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  • Unreported Judgment

Villetri v O'Connor

 

[2009] QSC 234

 

SUPREME COURT OF QUEENSLAND

PARTIES:

FILE NO:

Trial Division

PROCEEDING:

Application

ORIGINATING COURT:

DELIVERED ON:

20 August 2009

DELIVERED AT:

Brisbane

HEARING DATE:

On the papers

JUDGE:

Daubney J

ORDER:

1.The applicant in BS 5851 of 2008 have leave to discontinue that proceeding, with each party to bear its own costs.

2.The applicant in BS 5852 of 2008 have leave to discontinue that proceeding, with each party to bear its own costs.

CATCHWORDS:

PROCEDURE – SUPREME COURT PROCEDURE – QUEENSLAND – PROCEDURE UNDER RULES OF COURT – DISCONTINUANCE – where applicant sought to discontinue each of the proceedings – whether leave should be granted to allow the applicant to discontinue each of the proceedings

PROCEDURE – COSTS – RECOVERY OF COSTS – where applicant sought costs of each proceeding – where respondent opposed an award of costs to the applicant – where the respondent contended that the applicant should pay the respondent’s costs – whether the applicant or respondent should be awarded costs

COUNSEL:

R D Peterson for the applicant

C Harding for the respondent

SOLICITORS:

Lennon Mazzeo for the applicant

Thynne and Macartney for the respondent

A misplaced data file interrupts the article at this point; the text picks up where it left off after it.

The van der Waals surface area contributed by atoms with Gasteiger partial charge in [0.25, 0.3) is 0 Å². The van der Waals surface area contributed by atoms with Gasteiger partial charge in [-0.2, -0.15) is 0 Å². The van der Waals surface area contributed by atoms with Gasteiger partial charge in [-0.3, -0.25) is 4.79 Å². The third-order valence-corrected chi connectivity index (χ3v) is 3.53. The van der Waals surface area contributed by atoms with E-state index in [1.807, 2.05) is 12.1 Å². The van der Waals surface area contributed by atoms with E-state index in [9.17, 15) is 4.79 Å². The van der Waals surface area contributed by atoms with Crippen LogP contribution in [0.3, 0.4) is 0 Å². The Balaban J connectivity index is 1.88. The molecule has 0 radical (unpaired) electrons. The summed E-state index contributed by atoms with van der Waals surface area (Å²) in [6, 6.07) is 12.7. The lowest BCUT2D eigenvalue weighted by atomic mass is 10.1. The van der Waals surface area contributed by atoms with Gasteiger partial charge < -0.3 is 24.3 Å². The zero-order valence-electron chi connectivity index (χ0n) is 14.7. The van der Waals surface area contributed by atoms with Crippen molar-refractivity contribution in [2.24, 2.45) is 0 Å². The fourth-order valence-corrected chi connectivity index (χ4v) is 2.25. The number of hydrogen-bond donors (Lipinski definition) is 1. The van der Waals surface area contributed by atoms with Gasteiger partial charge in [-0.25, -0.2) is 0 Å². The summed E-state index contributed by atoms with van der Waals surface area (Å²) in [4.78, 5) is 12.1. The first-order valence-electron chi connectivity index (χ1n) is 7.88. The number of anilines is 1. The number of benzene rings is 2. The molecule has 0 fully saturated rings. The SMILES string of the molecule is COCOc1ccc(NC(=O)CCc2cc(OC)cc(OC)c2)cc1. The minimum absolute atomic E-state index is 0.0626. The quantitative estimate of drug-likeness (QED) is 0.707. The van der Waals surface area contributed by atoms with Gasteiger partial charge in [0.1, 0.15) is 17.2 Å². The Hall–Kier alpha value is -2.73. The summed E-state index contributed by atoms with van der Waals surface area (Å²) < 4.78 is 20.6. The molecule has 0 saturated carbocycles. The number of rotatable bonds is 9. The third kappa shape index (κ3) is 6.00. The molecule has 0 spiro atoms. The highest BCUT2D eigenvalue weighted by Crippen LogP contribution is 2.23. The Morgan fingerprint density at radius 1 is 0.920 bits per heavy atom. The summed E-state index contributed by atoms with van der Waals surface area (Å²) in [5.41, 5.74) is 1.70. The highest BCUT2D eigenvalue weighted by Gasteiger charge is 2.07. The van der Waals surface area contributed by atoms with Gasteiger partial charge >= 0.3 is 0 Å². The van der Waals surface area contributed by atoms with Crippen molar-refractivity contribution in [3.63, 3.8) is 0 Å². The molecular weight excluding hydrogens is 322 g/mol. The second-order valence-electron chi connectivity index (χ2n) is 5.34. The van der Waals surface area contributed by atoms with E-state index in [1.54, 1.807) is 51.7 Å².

[1] On 15 June 2006, Mr Venero Villetri died, leaving a will dated 28 July 2005.  The applicant in each of the present proceedings is one of the deceased’s children.  The respondent is another child, who was appointed executor under the deceased’s will.  The will provided for a specific pecuniary legacy to be paid to the respondent’s son with the residue of the estate to be divided equally between the applicant, the respondent and another child of the deceased.  Clause 9 of the will provided the respondent with a first option to purchase either or both of certain properties owned by the deceased at Darra.  The purchase price for those properties was to be the amount of a valuation obtained from a registered valuer appointed by the respondent.  This clause of the will also directed that the valuation be obtained as soon as practicable after the death of the deceased.  The respondent obtained valuations of the properties.  Those valuations were dated 28 June 2006.  They valued one property at $210,000 and the other at $185,000.  On 29 August 2006, the respondent’s then solicitors wrote to the applicant’s then solicitors advising, inter alia, of the valuations of the properties and the fact that the respondent was exercising her option to purchase them.  The two properties were ultimately sold to the respondent for $395,000 under a contract dated 2 April 2008.